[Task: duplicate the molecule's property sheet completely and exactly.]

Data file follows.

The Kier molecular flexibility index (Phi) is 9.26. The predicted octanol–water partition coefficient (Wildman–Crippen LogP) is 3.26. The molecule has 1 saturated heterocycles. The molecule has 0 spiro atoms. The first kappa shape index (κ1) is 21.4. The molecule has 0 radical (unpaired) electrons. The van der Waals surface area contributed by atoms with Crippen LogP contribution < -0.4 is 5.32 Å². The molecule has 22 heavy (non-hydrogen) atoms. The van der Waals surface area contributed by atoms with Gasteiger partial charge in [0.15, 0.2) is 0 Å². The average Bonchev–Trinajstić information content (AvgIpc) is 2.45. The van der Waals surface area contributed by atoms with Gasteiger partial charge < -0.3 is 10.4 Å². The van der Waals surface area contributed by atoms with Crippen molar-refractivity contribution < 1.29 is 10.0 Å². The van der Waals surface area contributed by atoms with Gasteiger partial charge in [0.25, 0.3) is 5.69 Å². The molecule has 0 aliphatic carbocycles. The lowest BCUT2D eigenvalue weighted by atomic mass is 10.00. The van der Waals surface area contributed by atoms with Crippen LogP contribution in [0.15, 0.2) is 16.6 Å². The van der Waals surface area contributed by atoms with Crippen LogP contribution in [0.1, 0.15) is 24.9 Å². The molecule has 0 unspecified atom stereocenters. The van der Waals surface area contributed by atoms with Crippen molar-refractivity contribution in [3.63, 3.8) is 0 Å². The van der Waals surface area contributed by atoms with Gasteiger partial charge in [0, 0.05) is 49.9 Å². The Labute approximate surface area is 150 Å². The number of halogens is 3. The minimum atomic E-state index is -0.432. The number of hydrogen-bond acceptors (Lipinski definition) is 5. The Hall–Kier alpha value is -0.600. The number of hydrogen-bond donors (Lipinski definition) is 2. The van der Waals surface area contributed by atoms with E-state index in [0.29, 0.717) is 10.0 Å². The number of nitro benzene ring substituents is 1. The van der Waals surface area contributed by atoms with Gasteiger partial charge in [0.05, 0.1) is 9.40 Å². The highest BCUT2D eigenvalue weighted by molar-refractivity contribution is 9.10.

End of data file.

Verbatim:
The Kier molecular flexibility index (Phi) is 9.26. The predicted octanol–water partition coefficient (Wildman–Crippen LogP) is 3.26. The molecule has 1 saturated heterocycles. The molecule has 0 spiro atoms. The first kappa shape index (κ1) is 21.4. The molecule has 0 radical (unpaired) electrons. The van der Waals surface area contributed by atoms with Crippen LogP contribution < -0.4 is 5.32 Å². The molecule has 22 heavy (non-hydrogen) atoms. The van der Waals surface area contributed by atoms with Gasteiger partial charge in [0.15, 0.2) is 0 Å². The average Bonchev–Trinajstić information content (AvgIpc) is 2.45. The van der Waals surface area contributed by atoms with Gasteiger partial charge < -0.3 is 10.4 Å². The van der Waals surface area contributed by atoms with Crippen molar-refractivity contribution < 1.29 is 10.0 Å². The van der Waals surface area contributed by atoms with Gasteiger partial charge in [0.25, 0.3) is 5.69 Å². The molecule has 0 aliphatic carbocycles. The lowest BCUT2D eigenvalue weighted by atomic mass is 10.00. The van der Waals surface area contributed by atoms with Crippen LogP contribution in [0.15, 0.2) is 16.6 Å². The van der Waals surface area contributed by atoms with Crippen LogP contribution in [0.1, 0.15) is 24.9 Å². The molecule has 0 unspecified atom stereocenters. The van der Waals surface area contributed by atoms with Crippen molar-refractivity contribution in [3.63, 3.8) is 0 Å². The van der Waals surface area contributed by atoms with Gasteiger partial charge in [0, 0.05) is 49.9 Å². The Labute approximate surface area is 150 Å². The number of halogens is 3. The minimum atomic E-state index is -0.432. The number of hydrogen-bond acceptors (Lipinski definition) is 5. The Hall–Kier alpha value is -0.600. The number of hydrogen-bond donors (Lipinski definition) is 2. The van der Waals surface area contributed by atoms with E-state index in [0.29, 0.717) is 10.0 Å². The number of nitro benzene ring substituents is 1. The van der Waals surface area contributed by atoms with Gasteiger partial charge in [0.05, 0.1) is 9.40 Å². The highest BCUT2D eigenvalue weighted by molar-refractivity contribution is 9.10.